I am pleased to add my greetings on this very special occasion, the 219th anniversary of our charter being granted by the New York Board of Regents.
I join this celebration having spent a sabbatical leave, generously awarded by the Board of Trustees, separated from the College. I have been asked by many students: did you enjoy the time away? And, I’ve found that the best way of answering this is to appeal to the experience so many of our students have during Study Away – it was wonderful, but we couldn’t wait to get back. I’m delighted to be back home at this remarkable institution, rejoining this remarkable “academic village,” reconnecting with all of you. And, my temporary separation from Union has only deepened my appreciation of our history and our distinctive mission within higher education.
Preparing for this day, I did what I do every year; I turned back to those resources that document the distinguished history of Union College. On Sunday, I read at Codman Hislop’s biography of Eliphalet Nott to remind myself of the remarkably difficult environment within which this young minister operated, first as a Trustee of Union and then as it’s 4th President. I also read at Wayne Somer’s wonderful Encyclopedia of Union College – always a source of remarkable detail and always a source of amazement; amazement at the many ways in which this remarkable institution and it’s graduates have changed the world.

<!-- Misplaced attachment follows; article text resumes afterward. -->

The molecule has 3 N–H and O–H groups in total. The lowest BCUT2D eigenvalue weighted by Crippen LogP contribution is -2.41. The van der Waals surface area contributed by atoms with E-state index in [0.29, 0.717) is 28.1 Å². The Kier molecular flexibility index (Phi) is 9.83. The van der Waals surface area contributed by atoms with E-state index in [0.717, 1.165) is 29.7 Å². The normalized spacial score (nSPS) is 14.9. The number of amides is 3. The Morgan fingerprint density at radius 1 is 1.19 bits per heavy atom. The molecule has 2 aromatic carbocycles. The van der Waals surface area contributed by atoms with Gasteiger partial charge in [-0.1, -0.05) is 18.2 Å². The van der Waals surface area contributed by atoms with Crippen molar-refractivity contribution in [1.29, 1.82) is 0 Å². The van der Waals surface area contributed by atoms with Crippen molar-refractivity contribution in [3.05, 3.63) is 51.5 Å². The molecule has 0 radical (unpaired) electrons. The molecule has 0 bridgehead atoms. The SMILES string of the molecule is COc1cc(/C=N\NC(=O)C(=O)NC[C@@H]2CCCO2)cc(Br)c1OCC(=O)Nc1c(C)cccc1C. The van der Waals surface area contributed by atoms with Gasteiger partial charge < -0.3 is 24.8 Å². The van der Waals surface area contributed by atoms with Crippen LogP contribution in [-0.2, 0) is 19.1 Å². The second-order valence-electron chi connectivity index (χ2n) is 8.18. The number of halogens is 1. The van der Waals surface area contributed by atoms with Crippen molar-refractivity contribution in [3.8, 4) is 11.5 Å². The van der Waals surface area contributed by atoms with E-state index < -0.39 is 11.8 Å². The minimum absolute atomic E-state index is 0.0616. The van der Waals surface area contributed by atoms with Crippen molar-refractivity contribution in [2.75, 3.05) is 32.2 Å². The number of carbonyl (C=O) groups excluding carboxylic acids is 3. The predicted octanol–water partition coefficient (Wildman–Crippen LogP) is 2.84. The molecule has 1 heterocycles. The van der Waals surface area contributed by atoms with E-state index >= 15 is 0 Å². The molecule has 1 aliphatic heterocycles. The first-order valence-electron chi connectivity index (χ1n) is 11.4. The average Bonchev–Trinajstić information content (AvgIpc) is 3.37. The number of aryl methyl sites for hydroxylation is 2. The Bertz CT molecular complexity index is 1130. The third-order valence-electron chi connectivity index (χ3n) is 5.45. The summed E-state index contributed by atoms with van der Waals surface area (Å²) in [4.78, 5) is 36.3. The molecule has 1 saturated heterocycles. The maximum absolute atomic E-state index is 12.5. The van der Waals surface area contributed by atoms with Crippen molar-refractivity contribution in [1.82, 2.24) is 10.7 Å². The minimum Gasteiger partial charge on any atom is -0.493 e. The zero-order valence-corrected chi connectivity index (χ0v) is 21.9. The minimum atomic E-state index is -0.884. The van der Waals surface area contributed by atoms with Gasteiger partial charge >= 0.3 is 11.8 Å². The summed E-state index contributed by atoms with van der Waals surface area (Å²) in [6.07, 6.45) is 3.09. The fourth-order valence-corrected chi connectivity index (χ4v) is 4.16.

Monuments to Union’s impact on the world abound: the wonderful statues of William Seward that grace Madison Square Park, in New York City and Volunteer Park in Seattle or the new statue of Seward planned for Juno, Alaska – they all attest to the difference this Union alumnus made while serving as Senator and Governor of New York and as U.S. Secretary of State; the New York subway system itself, stands as a sort of monument to Union graduate Solomon Deyo who designed the first New York subway; Murray Hall on the campus of Rutgers University in New Brunswick, New Jersey (and, I might add, the site of my first faculty office), stands a monument to the Union graduate David Murray who taught mathematics, astronomy, and natural philosophy there many years and who helped design the Japanese system of education when he served as that country’s Superintendent of the Imperial Ministry of Education; I like to think that the University of Michigan stands as sort of memorial to Henry Philip Tappan, that schools first President, a graduate of Union College, and his vision for what a research university should be about; the Hepatitis B vaccine, which continues to preserve the lives of millions, gives testimony to the legacy of Dr. Barry Blumberg, another Union graduate. I could go on and on.
Founders Day is a time to celebrate the faith that the New York Board of Regents placed in this college in Upstate New York. It is also a time to reflect on the many ways in which this college has justified their faith. And it is a time to remind ourselves of our continuing obligation to justify that faith, our continuing obligation to make a difference.